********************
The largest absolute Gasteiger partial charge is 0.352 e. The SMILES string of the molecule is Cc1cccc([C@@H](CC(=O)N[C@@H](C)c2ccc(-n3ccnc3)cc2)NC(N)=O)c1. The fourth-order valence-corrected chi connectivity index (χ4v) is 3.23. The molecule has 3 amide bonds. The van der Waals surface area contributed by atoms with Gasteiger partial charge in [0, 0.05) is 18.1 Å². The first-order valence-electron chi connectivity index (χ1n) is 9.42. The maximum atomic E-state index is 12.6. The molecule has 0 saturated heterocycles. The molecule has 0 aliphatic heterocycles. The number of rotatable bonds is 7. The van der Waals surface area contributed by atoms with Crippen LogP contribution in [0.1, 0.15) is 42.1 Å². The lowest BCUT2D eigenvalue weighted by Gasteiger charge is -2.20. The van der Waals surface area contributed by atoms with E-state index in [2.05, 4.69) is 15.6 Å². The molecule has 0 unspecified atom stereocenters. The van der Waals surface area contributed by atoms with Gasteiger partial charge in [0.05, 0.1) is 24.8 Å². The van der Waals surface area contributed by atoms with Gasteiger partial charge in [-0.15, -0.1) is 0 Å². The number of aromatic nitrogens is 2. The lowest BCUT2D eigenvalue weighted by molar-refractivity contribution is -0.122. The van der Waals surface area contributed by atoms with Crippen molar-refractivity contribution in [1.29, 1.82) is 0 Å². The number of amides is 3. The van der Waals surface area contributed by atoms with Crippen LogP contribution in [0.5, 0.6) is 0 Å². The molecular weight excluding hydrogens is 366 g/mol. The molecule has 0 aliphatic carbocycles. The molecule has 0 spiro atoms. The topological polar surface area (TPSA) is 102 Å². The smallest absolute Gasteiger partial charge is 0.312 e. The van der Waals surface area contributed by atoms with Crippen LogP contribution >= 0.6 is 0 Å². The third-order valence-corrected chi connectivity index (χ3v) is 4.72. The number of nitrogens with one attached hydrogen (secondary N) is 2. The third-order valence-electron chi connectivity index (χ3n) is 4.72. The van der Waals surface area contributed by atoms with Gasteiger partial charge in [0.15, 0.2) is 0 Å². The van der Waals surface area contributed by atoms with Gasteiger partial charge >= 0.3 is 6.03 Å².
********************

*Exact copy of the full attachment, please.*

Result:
The largest absolute Gasteiger partial charge is 0.352 e. The SMILES string of the molecule is Cc1cccc([C@@H](CC(=O)N[C@@H](C)c2ccc(-n3ccnc3)cc2)NC(N)=O)c1. The fourth-order valence-corrected chi connectivity index (χ4v) is 3.23. The molecule has 3 amide bonds. The van der Waals surface area contributed by atoms with Gasteiger partial charge in [0, 0.05) is 18.1 Å². The first-order valence-electron chi connectivity index (χ1n) is 9.42. The maximum atomic E-state index is 12.6. The molecule has 0 saturated heterocycles. The molecule has 0 aliphatic heterocycles. The number of rotatable bonds is 7. The van der Waals surface area contributed by atoms with Crippen LogP contribution in [0.1, 0.15) is 42.1 Å². The lowest BCUT2D eigenvalue weighted by Gasteiger charge is -2.20. The van der Waals surface area contributed by atoms with E-state index in [2.05, 4.69) is 15.6 Å². The molecule has 0 unspecified atom stereocenters. The van der Waals surface area contributed by atoms with Gasteiger partial charge in [0.05, 0.1) is 24.8 Å². The van der Waals surface area contributed by atoms with Gasteiger partial charge in [-0.15, -0.1) is 0 Å². The number of aromatic nitrogens is 2. The lowest BCUT2D eigenvalue weighted by molar-refractivity contribution is -0.122. The van der Waals surface area contributed by atoms with Crippen molar-refractivity contribution in [1.29, 1.82) is 0 Å². The number of amides is 3. The van der Waals surface area contributed by atoms with Crippen LogP contribution in [0.5, 0.6) is 0 Å². The molecular weight excluding hydrogens is 366 g/mol. The molecule has 0 aliphatic carbocycles. The molecule has 0 spiro atoms. The topological polar surface area (TPSA) is 102 Å². The smallest absolute Gasteiger partial charge is 0.312 e. The van der Waals surface area contributed by atoms with Crippen LogP contribution >= 0.6 is 0 Å². The third-order valence-corrected chi connectivity index (χ3v) is 4.72. The number of nitrogens with one attached hydrogen (secondary N) is 2. The third-order valence-electron chi connectivity index (χ3n) is 4.72. The van der Waals surface area contributed by atoms with Gasteiger partial charge in [0.15, 0.2) is 0 Å². The van der Waals surface area contributed by atoms with Gasteiger partial charge >= 0.3 is 6.03 Å².